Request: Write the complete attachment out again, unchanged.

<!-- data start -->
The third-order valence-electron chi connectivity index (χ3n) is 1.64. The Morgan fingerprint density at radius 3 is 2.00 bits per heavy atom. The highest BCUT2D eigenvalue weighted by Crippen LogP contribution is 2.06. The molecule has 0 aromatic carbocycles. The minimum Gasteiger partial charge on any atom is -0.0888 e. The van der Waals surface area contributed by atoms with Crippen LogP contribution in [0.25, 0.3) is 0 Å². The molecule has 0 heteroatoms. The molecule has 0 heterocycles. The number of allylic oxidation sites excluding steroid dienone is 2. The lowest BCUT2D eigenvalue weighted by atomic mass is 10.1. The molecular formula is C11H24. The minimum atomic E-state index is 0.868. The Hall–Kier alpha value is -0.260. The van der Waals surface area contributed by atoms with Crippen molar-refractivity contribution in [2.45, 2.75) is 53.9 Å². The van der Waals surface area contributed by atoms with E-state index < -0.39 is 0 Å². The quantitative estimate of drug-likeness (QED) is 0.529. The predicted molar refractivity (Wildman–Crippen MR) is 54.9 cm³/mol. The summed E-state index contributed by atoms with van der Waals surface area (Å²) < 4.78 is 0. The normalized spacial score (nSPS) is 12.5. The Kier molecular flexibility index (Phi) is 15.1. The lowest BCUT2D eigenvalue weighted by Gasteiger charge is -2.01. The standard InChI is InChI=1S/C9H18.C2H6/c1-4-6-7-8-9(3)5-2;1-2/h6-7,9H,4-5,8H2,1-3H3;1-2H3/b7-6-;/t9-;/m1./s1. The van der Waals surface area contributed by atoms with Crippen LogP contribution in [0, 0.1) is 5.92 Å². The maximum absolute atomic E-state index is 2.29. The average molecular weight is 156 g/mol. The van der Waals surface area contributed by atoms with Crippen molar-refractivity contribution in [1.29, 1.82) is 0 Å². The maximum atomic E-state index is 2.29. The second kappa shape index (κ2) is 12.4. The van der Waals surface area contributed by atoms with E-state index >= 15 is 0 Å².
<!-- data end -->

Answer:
The third-order valence-electron chi connectivity index (χ3n) is 1.64. The Morgan fingerprint density at radius 3 is 2.00 bits per heavy atom. The highest BCUT2D eigenvalue weighted by Crippen LogP contribution is 2.06. The molecule has 0 aromatic carbocycles. The minimum Gasteiger partial charge on any atom is -0.0888 e. The van der Waals surface area contributed by atoms with Crippen LogP contribution in [0.25, 0.3) is 0 Å². The molecule has 0 heteroatoms. The molecule has 0 heterocycles. The number of allylic oxidation sites excluding steroid dienone is 2. The lowest BCUT2D eigenvalue weighted by atomic mass is 10.1. The molecular formula is C11H24. The minimum atomic E-state index is 0.868. The Hall–Kier alpha value is -0.260. The van der Waals surface area contributed by atoms with Crippen molar-refractivity contribution in [2.45, 2.75) is 53.9 Å². The van der Waals surface area contributed by atoms with E-state index < -0.39 is 0 Å². The quantitative estimate of drug-likeness (QED) is 0.529. The predicted molar refractivity (Wildman–Crippen MR) is 54.9 cm³/mol. The summed E-state index contributed by atoms with van der Waals surface area (Å²) < 4.78 is 0. The normalized spacial score (nSPS) is 12.5. The Kier molecular flexibility index (Phi) is 15.1. The lowest BCUT2D eigenvalue weighted by Gasteiger charge is -2.01. The standard InChI is InChI=1S/C9H18.C2H6/c1-4-6-7-8-9(3)5-2;1-2/h6-7,9H,4-5,8H2,1-3H3;1-2H3/b7-6-;/t9-;/m1./s1. The van der Waals surface area contributed by atoms with Crippen LogP contribution in [0, 0.1) is 5.92 Å². The maximum absolute atomic E-state index is 2.29. The average molecular weight is 156 g/mol. The van der Waals surface area contributed by atoms with Crippen molar-refractivity contribution in [1.29, 1.82) is 0 Å². The maximum atomic E-state index is 2.29. The second kappa shape index (κ2) is 12.4. The van der Waals surface area contributed by atoms with E-state index >= 15 is 0 Å².